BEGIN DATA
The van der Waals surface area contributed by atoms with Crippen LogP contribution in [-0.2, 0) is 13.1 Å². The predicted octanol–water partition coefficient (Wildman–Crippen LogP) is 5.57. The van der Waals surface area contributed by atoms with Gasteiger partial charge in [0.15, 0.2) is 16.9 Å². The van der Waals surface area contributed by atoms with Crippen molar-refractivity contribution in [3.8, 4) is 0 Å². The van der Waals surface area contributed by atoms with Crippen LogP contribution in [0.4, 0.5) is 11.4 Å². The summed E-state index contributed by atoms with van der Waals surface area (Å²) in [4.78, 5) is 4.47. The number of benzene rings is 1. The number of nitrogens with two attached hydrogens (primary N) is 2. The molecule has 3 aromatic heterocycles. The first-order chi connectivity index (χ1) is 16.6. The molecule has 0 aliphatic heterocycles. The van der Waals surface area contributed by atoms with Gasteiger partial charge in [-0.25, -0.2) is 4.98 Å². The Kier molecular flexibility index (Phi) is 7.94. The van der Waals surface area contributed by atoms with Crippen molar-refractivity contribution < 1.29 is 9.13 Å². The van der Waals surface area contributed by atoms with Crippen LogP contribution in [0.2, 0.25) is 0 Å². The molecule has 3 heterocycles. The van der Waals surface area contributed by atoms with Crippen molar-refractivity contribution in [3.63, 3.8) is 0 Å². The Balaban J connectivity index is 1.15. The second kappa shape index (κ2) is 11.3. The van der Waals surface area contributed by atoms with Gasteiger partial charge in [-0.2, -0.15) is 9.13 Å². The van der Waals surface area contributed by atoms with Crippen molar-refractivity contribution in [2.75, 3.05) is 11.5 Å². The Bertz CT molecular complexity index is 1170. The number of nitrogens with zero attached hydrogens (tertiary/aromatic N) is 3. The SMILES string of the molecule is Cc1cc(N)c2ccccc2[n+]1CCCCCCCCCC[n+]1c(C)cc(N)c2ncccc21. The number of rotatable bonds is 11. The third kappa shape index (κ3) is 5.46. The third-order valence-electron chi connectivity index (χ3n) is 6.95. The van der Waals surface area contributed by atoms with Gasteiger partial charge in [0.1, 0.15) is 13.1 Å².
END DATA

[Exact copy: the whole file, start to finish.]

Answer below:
The van der Waals surface area contributed by atoms with Crippen LogP contribution in [-0.2, 0) is 13.1 Å². The predicted octanol–water partition coefficient (Wildman–Crippen LogP) is 5.57. The van der Waals surface area contributed by atoms with Gasteiger partial charge in [0.15, 0.2) is 16.9 Å². The van der Waals surface area contributed by atoms with Crippen molar-refractivity contribution in [3.8, 4) is 0 Å². The van der Waals surface area contributed by atoms with Crippen LogP contribution in [0.4, 0.5) is 11.4 Å². The summed E-state index contributed by atoms with van der Waals surface area (Å²) in [4.78, 5) is 4.47. The number of benzene rings is 1. The number of nitrogens with two attached hydrogens (primary N) is 2. The molecule has 3 aromatic heterocycles. The first-order chi connectivity index (χ1) is 16.6. The molecule has 0 aliphatic heterocycles. The van der Waals surface area contributed by atoms with Gasteiger partial charge in [-0.25, -0.2) is 4.98 Å². The Kier molecular flexibility index (Phi) is 7.94. The van der Waals surface area contributed by atoms with Crippen molar-refractivity contribution < 1.29 is 9.13 Å². The van der Waals surface area contributed by atoms with Crippen LogP contribution in [0.2, 0.25) is 0 Å². The molecule has 3 heterocycles. The van der Waals surface area contributed by atoms with Crippen molar-refractivity contribution in [3.63, 3.8) is 0 Å². The Balaban J connectivity index is 1.15. The second kappa shape index (κ2) is 11.3. The van der Waals surface area contributed by atoms with Gasteiger partial charge in [-0.2, -0.15) is 9.13 Å². The van der Waals surface area contributed by atoms with Crippen molar-refractivity contribution in [2.75, 3.05) is 11.5 Å². The Bertz CT molecular complexity index is 1170. The number of nitrogens with zero attached hydrogens (tertiary/aromatic N) is 3. The SMILES string of the molecule is Cc1cc(N)c2ccccc2[n+]1CCCCCCCCCC[n+]1c(C)cc(N)c2ncccc21. The number of rotatable bonds is 11. The third kappa shape index (κ3) is 5.46. The third-order valence-electron chi connectivity index (χ3n) is 6.95. The van der Waals surface area contributed by atoms with Gasteiger partial charge in [0.1, 0.15) is 13.1 Å².